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Rightly Guided Caliphs

By:
G. R. Hawting
Source:
The Oxford Encyclopedia of the Islamic World What is This? Provides comprehensive scholarly coverage of the full geographical and historical extent of Islam

Rightly Guided Caliphs

Sunnī Muslims see the first four successors of the Prophet as caliphs who were “rightly guided” or “following the right path,” al-khulafāʿ al-rāshidūn. (Shīʿīs in general reject the legitimacy of the first three successors.) The usage was adopted from the dominant Sunnī tradition by modern writers, and the period between the death of the Prophet and the accession of the Umayyad dynasty in 661 CE is thus often referred to as that of the Rightly Guided Caliphs. Those caliphs are Abū Bakr (r. 632–634), ʿUmar ibn al-Khaṭṭāb (634–644), ʿUthmān ibn ʿAffān (644–656), and ʿAlī ibn Abī Ṭālib (656–661). For Sunnīs this period, at least up to the middle of ʿUthmān's caliphate, was a golden age when the caliphs were consciously guided by the practice of the Prophet.

This period saw the establishment of Arab Muslim rule over the heartlands of the Middle East. By about 650 Syria, Iraq, Egypt, and western Iran were under Arab control, and the way was prepared for the expansion of the next century or so. The conquests outside Arabia followed the unification of Arabia under Islam by the Riddah (Apostasy) wars during the caliphate of Abū Bakr.

For the internal history of the nascent Muslim state during the period of the Rightly Guided Caliphs we are dependent entirely on Muslim tradition as it was compiled in works written at a significantly later date. Because that tradition often reflects the views of the different groups, such as the Sunnīs and Shīʿīs, that were developing as it was being formed, it is often difficult to distinguish actual events from subsequent interpretations.

The origins of the institution of the caliphate itself lay in a series of ad hoc decisions not really distinguished from the recognition of individual rulers. ʿUmar is reported to have been the first to use the title caliph (khalīfah) in a self-conscious way. All the Rightly Guided Caliphs had been prominent companions of the Prophet and belonged to the tribe of Quraysh, but each obtained his office in a different manner—there was no accepted procedure of appointment or election. Shīʿī tradition argues that the Prophet designated his cousin and son-in-law ʿAlī as his successor, but the historical tradition in general reflects the Sunnī view that the Prophet died without leaving instructions for the succession.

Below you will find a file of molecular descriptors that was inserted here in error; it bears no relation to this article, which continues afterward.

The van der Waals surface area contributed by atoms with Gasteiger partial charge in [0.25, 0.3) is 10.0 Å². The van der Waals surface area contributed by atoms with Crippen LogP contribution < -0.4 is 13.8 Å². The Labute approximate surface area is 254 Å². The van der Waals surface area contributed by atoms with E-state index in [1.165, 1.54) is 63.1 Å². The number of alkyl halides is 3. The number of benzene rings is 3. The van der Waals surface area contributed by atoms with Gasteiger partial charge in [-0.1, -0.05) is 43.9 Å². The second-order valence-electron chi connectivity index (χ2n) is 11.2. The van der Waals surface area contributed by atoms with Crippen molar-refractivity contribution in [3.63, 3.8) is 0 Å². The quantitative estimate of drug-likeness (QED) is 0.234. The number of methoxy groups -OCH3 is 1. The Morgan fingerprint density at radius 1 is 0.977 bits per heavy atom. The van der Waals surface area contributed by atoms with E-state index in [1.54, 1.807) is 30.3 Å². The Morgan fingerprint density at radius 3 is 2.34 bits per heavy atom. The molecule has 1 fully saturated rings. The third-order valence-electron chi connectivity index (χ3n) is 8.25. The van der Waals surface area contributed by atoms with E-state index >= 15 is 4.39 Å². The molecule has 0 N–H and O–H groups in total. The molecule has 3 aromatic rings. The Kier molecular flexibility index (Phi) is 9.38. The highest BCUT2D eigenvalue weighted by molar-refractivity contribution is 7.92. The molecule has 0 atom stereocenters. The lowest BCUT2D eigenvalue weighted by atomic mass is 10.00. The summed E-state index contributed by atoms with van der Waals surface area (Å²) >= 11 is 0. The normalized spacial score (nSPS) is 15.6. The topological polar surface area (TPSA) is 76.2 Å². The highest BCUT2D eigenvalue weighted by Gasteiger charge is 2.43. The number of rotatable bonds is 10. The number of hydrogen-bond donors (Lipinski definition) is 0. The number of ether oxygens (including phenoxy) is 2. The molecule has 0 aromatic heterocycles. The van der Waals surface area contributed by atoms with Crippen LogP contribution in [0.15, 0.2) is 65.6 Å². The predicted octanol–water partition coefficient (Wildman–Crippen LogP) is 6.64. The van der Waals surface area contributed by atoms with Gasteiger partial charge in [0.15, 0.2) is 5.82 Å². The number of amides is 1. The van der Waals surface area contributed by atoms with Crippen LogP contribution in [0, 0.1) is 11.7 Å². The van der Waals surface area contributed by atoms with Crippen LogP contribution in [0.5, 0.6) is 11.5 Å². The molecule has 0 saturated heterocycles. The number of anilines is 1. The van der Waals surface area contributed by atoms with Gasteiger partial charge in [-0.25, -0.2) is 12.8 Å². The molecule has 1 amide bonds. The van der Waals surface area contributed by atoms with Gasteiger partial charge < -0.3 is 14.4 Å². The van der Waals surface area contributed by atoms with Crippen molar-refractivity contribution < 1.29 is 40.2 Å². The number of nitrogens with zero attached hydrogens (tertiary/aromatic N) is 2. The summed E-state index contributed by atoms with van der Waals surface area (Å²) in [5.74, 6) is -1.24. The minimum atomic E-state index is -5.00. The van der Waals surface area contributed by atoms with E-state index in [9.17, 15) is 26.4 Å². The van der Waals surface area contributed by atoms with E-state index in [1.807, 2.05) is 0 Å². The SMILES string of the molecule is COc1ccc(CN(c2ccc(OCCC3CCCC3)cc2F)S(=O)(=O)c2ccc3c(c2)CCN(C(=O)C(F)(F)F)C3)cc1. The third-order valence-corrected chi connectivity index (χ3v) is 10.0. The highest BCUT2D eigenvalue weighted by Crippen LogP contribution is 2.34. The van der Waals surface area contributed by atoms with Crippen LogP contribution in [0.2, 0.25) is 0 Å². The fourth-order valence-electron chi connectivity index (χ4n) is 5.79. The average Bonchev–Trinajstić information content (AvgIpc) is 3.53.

ʿUmar is portrayed as the dominant personality among these caliphs. Not only was he instrumental in securing the appointment of his predecessor Abū Bakr, there is also a tendency to attribute to him many of the fundamental institutions of the classical Islamic state. ʿUthmān, who is generally reported to have been responsible for the establishment of the text of the Qurʿān as we know it, is described as personally pious but lacking the character needed to withstand the demands made on him by his unscrupulous relatives.

The murder of ʿUthmān by malcontents from the garrison of al-Fustāt in Egypt in the summer of 656 opened a period known as the Fitnah (civil war). The fourth caliph ʿAlī had to face opposition from several quarters and was himself murdered early in 661. In tradition, the Fitnah brings about the disintegration of the previously united community, the takeover of the caliphate by the Umayyad family, and the end of the time when Islam had its center in Arabia. Although Muslim tradition tends to focus on the personalities of the protagonists, modern scholars have sought the deeper political, economic, and social tensions resulting from the development of the Muslim state under the Rightly Guided Caliphs.

See also ʿALī IBN ABī ṬāLIB; CALIPH; FITNAH; and MUḥAMMAD, subentry onLIFE OF THE PROPHET.

Bibliography

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  • Esposito, John L.What Everyone Needs to Know About Islam. New York and Oxford: Oxford University Press, 2002.
  • Kennedy, Hugh. The Armies of the Caliphs: Military and Society in the Early Islamic State. London: Routledge, 2001.
  • Kennedy, Hugh. The Prophet and the Age of the Caliphates: The Islamic Near East from the Sixth to the Eleventh Century. 2d ed.London and New York: Longman, 2004. See pages 50–81.
  • Levi della Vida, Giorgio. “Omar ibn al-Khaṭṭāb.” In Encyclopaedia of Islam, vol. 6, pp. 982–984. Leiden: E. J. Brill, 1913–.
  • Levi della Vida, Giorgio. “ʿOthmān b. ʿAffān.” In Encyclopaedia of Islam, vol. 6, pp. 1008–1011. Leiden: E. J. Brill, 1913–.
  • Madelung, Wilferd. “Imāma.” In Encyclopaedia of Islam, 2d ed., vol. 3, pp. 1163–1169. Leiden: E. J. Brill, 1960–. Summary of discussions about the legitimacy and status of the caliphs.
  • Vaglieri, Laura Veccia. “ʿAlī b. Abī Ṭālib.” In Encyclopaedia of Islam, 2d ed., vol. 1, pp. 381–386. Leiden: E. J. Brill, 1960–.
  • Von Grunebaum, Gustave E.Classical Islam: A History, 600–1258. Translated from the German by Katherine Watson. London: Allen & Unwin; Chicago: Aldine Publishing, 1970. See pages 49–63.
  • Watt, W. Montgomery. “Abū Bakr.” In Encyclopaedia of Islam, 2d ed., vol. 1, pp. 109–111. Leiden: E. J. Brill, 1960–.
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